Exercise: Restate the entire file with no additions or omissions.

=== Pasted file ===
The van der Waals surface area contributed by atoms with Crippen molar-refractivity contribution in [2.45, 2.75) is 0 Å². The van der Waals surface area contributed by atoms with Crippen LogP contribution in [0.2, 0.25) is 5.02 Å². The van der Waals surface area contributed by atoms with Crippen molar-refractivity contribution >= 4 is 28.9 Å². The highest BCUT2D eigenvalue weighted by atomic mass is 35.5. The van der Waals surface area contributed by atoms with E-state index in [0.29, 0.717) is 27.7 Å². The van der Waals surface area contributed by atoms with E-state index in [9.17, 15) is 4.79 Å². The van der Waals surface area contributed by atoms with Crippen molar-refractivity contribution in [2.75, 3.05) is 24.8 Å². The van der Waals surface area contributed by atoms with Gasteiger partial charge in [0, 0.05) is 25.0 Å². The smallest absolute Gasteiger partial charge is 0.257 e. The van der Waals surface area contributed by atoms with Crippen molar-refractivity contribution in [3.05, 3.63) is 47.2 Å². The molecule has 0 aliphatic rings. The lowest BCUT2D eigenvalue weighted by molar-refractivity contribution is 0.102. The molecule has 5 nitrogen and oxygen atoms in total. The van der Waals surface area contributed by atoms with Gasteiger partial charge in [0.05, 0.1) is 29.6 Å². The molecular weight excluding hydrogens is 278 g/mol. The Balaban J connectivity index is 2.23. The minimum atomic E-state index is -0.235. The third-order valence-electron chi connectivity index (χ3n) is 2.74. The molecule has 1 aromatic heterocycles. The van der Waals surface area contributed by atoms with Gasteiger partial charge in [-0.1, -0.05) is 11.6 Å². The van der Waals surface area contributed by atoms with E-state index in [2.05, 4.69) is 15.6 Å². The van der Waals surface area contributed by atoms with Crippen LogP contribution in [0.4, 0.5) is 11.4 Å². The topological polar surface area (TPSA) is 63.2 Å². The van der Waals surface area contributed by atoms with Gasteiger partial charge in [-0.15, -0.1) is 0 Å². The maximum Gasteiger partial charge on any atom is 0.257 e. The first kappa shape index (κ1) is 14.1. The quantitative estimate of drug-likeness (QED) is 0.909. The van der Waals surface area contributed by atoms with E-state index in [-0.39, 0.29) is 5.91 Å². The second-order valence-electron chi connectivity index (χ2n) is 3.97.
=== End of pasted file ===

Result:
The van der Waals surface area contributed by atoms with Crippen molar-refractivity contribution in [2.45, 2.75) is 0 Å². The van der Waals surface area contributed by atoms with Crippen LogP contribution in [0.2, 0.25) is 5.02 Å². The van der Waals surface area contributed by atoms with Crippen molar-refractivity contribution >= 4 is 28.9 Å². The highest BCUT2D eigenvalue weighted by atomic mass is 35.5. The van der Waals surface area contributed by atoms with E-state index in [0.29, 0.717) is 27.7 Å². The van der Waals surface area contributed by atoms with E-state index in [9.17, 15) is 4.79 Å². The van der Waals surface area contributed by atoms with Crippen molar-refractivity contribution in [2.75, 3.05) is 24.8 Å². The van der Waals surface area contributed by atoms with Gasteiger partial charge in [0, 0.05) is 25.0 Å². The smallest absolute Gasteiger partial charge is 0.257 e. The van der Waals surface area contributed by atoms with Crippen molar-refractivity contribution in [3.05, 3.63) is 47.2 Å². The molecule has 0 aliphatic rings. The lowest BCUT2D eigenvalue weighted by molar-refractivity contribution is 0.102. The molecule has 5 nitrogen and oxygen atoms in total. The van der Waals surface area contributed by atoms with Gasteiger partial charge in [0.05, 0.1) is 29.6 Å². The molecular weight excluding hydrogens is 278 g/mol. The Balaban J connectivity index is 2.23. The minimum atomic E-state index is -0.235. The third-order valence-electron chi connectivity index (χ3n) is 2.74. The molecule has 1 aromatic heterocycles. The van der Waals surface area contributed by atoms with Gasteiger partial charge in [-0.1, -0.05) is 11.6 Å². The van der Waals surface area contributed by atoms with E-state index in [2.05, 4.69) is 15.6 Å². The van der Waals surface area contributed by atoms with Crippen LogP contribution in [0.4, 0.5) is 11.4 Å². The topological polar surface area (TPSA) is 63.2 Å². The van der Waals surface area contributed by atoms with Gasteiger partial charge in [-0.15, -0.1) is 0 Å². The maximum Gasteiger partial charge on any atom is 0.257 e. The first kappa shape index (κ1) is 14.1. The quantitative estimate of drug-likeness (QED) is 0.909. The van der Waals surface area contributed by atoms with E-state index in [-0.39, 0.29) is 5.91 Å². The second-order valence-electron chi connectivity index (χ2n) is 3.97.